The Elkhart County Correctional Facility (Jail) has a capacity of 1,000 inmates with an additional capacity of up to 3,000 if more housing units are constructed. Our average jail population during 2017 was 953 inmates. Today I have 900 inmates. When opened in 2007, the Elkhart County Correctional Facility was estimated to sustain the incarceration rate for the county for at least 25 years before new housing units would be needed. We had 626 inmates in 2007.
Although Elkhart County continues to stay under our maximum capacity, other counties throughout the state of Indiana have not been as fortunate. Counties of all sizes continue to struggle with housing a high number of inmates in their facilities, often to the point of being overcrowded. Marion County has had to house inmates in other jails including in Elkhart County for a time, until I was unable to continue this due to the local jail population increase. According to a 2017 survey conducted by the Indiana Sheriff’s Association, approximately 40 sheriffs reported overcapacity jails throughout the state. A straight-forward report by Vera.org found that “No other state has added so many to its jail population so rapidly since Nevada in 2003.” This is not sustainable.
What changed? In 2015 the Indiana State Legislature passed legislation (HB 1006) mandating that individuals convicted of Level 6 felonies and below complete their sentence in county correctional facilities instead of where they traditionally were sent, the state prison system run by the Indiana Department of Correction. This temporarily alleviated the burden on the increasingly overcrowded prisons, but did not solve the central issue. Instead, it has simply been shunted over to our county governments and local jails for the local taxpayers to take the full burden of additional construction. Simply put, the deck has been shuffled but the same cards are there.
Granted, there are some benefits to having lower-level felons serve their time in facilities closer to home: Family can visit with them easier and in Elkhart County they have access to numerous programing options that can help them succeed post-incarceration. Many can be transferred to community corrections where steps can be taken to transition them back into our communities.
County correctional facilities are normally not set up to house sentenced offenders for long periods of time. The majority of inmates held by the county are there awaiting trial or sentencing. County commissioners and county councils throughout our state are now confronted with finding creative ways to house the inmates, spending large amounts of taxpayer money to expand existing facilities, build new facilities or risk lawsuits. Hancock County is considering the use of converted semi-trailers. Overcrowded jails can cause turmoil among the inmate population, which puts these individuals as well as correctional deputies at risk as they lack flexibility to classify and house inmates according to their risk or need.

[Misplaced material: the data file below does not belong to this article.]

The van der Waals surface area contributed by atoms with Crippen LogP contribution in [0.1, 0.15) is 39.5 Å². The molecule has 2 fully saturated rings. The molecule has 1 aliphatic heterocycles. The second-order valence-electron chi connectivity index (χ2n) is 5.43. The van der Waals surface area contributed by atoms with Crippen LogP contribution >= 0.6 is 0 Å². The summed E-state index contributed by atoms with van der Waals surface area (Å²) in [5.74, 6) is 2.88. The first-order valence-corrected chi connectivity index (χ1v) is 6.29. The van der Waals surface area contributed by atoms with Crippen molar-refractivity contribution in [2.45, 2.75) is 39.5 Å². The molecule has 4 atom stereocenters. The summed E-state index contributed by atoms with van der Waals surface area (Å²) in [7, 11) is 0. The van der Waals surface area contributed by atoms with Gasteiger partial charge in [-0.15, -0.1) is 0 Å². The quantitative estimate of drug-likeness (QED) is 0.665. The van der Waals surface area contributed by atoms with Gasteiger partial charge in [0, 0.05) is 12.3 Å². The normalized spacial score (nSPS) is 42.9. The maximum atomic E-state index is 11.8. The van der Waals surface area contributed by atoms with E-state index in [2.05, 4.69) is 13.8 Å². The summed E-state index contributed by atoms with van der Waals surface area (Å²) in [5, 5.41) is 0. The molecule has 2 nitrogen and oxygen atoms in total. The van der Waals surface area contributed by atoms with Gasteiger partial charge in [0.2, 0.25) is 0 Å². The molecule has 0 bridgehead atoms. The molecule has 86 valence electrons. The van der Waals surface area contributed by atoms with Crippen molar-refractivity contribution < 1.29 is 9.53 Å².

What is the solution to this? The state should increase the stipend it pays to the counties that are required to house these convicted felons, the fee of which hasn’t changed in decades. When it comes to reducing recidivism, very little of the state money meant for mental health treatment and programing actually goes to the county jails; most goes to community corrections facilities.
I do not believe that any of our senators or representatives had bad intentions when this legislation was passed. There were a number of substantiated benefits. However, even actions executed with the best of intentions by our legislature can (and sometimes do) have unintended consequences down the road. It would be wise for our legislators to have a good sit down with the Indiana Sheriff’s Association and their member sheriffs and other elected county officials throughout the state to listen to what they have to say.
Sheriff Bradley D. Rogers has been a law enforcement officer for over three decades and is in his second term as the sheriff in Elkhart County. He oversees a department of about 70 merit deputies, 90 corrections deputies and a 1,000-bed correctional facility.